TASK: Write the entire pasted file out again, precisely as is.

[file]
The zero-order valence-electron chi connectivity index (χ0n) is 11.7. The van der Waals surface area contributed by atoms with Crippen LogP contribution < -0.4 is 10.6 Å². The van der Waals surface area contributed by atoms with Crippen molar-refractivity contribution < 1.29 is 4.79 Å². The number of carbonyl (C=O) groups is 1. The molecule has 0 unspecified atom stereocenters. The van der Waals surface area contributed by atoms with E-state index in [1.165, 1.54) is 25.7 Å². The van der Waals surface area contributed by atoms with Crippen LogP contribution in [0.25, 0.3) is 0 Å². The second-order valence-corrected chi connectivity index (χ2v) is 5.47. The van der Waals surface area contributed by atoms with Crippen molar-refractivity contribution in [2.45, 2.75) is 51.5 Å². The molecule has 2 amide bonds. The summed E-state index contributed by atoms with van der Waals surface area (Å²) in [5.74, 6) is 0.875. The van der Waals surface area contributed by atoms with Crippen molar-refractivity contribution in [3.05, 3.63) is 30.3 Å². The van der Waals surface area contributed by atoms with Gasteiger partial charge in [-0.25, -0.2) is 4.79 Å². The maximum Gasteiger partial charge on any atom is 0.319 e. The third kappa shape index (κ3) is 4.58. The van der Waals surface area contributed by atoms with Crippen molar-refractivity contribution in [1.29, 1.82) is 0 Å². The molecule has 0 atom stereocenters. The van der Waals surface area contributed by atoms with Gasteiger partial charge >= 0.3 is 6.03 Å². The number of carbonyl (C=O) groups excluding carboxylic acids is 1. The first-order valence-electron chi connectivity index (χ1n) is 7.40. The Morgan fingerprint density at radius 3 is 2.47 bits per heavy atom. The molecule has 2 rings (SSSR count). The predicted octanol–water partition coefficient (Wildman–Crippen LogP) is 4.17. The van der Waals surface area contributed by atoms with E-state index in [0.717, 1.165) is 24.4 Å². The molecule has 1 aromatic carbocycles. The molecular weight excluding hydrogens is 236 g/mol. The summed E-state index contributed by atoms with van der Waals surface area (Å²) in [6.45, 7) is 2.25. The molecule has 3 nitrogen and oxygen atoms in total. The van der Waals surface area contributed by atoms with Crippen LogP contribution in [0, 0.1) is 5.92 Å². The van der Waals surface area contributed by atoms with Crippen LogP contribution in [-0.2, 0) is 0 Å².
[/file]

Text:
The zero-order valence-electron chi connectivity index (χ0n) is 11.7. The van der Waals surface area contributed by atoms with Crippen LogP contribution < -0.4 is 10.6 Å². The van der Waals surface area contributed by atoms with Crippen molar-refractivity contribution < 1.29 is 4.79 Å². The number of carbonyl (C=O) groups is 1. The molecule has 0 unspecified atom stereocenters. The van der Waals surface area contributed by atoms with E-state index in [1.165, 1.54) is 25.7 Å². The van der Waals surface area contributed by atoms with Crippen LogP contribution in [0.25, 0.3) is 0 Å². The second-order valence-corrected chi connectivity index (χ2v) is 5.47. The van der Waals surface area contributed by atoms with Crippen molar-refractivity contribution in [2.45, 2.75) is 51.5 Å². The molecule has 2 amide bonds. The summed E-state index contributed by atoms with van der Waals surface area (Å²) in [5.74, 6) is 0.875. The van der Waals surface area contributed by atoms with Crippen molar-refractivity contribution in [3.05, 3.63) is 30.3 Å². The van der Waals surface area contributed by atoms with Gasteiger partial charge in [-0.25, -0.2) is 4.79 Å². The maximum Gasteiger partial charge on any atom is 0.319 e. The third kappa shape index (κ3) is 4.58. The van der Waals surface area contributed by atoms with Crippen molar-refractivity contribution in [1.29, 1.82) is 0 Å². The molecule has 0 atom stereocenters. The van der Waals surface area contributed by atoms with Gasteiger partial charge >= 0.3 is 6.03 Å². The number of carbonyl (C=O) groups excluding carboxylic acids is 1. The first-order valence-electron chi connectivity index (χ1n) is 7.40. The Morgan fingerprint density at radius 3 is 2.47 bits per heavy atom. The molecule has 2 rings (SSSR count). The predicted octanol–water partition coefficient (Wildman–Crippen LogP) is 4.17. The van der Waals surface area contributed by atoms with E-state index in [0.717, 1.165) is 24.4 Å². The molecule has 1 aromatic carbocycles. The molecular weight excluding hydrogens is 236 g/mol. The summed E-state index contributed by atoms with van der Waals surface area (Å²) in [6.45, 7) is 2.25. The molecule has 3 nitrogen and oxygen atoms in total. The van der Waals surface area contributed by atoms with Crippen LogP contribution in [0, 0.1) is 5.92 Å². The van der Waals surface area contributed by atoms with Crippen LogP contribution in [-0.2, 0) is 0 Å².